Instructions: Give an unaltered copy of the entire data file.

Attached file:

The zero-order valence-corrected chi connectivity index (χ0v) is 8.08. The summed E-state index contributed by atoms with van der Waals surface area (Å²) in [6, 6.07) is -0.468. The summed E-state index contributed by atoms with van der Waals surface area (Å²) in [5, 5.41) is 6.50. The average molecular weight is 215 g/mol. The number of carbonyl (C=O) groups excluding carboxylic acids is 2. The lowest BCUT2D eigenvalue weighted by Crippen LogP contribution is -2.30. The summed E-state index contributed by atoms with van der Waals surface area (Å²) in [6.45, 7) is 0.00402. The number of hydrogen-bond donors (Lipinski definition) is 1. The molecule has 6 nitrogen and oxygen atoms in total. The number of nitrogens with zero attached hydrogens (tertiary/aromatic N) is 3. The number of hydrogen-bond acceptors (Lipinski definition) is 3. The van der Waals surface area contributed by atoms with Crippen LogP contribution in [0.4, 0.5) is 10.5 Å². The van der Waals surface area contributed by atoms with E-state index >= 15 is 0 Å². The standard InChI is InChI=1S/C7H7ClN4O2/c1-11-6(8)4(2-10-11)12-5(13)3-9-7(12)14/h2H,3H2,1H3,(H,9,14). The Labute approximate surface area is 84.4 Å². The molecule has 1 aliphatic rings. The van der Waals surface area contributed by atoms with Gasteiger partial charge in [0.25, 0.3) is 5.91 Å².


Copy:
The zero-order valence-corrected chi connectivity index (χ0v) is 8.08. The summed E-state index contributed by atoms with van der Waals surface area (Å²) in [6, 6.07) is -0.468. The summed E-state index contributed by atoms with van der Waals surface area (Å²) in [5, 5.41) is 6.50. The average molecular weight is 215 g/mol. The number of carbonyl (C=O) groups excluding carboxylic acids is 2. The lowest BCUT2D eigenvalue weighted by Crippen LogP contribution is -2.30. The summed E-state index contributed by atoms with van der Waals surface area (Å²) in [6.45, 7) is 0.00402. The number of hydrogen-bond donors (Lipinski definition) is 1. The molecule has 6 nitrogen and oxygen atoms in total. The number of nitrogens with zero attached hydrogens (tertiary/aromatic N) is 3. The number of hydrogen-bond acceptors (Lipinski definition) is 3. The van der Waals surface area contributed by atoms with Crippen LogP contribution in [0.4, 0.5) is 10.5 Å². The van der Waals surface area contributed by atoms with E-state index >= 15 is 0 Å². The standard InChI is InChI=1S/C7H7ClN4O2/c1-11-6(8)4(2-10-11)12-5(13)3-9-7(12)14/h2H,3H2,1H3,(H,9,14). The Labute approximate surface area is 84.4 Å². The molecule has 1 aliphatic rings. The van der Waals surface area contributed by atoms with Gasteiger partial charge in [0.25, 0.3) is 5.91 Å².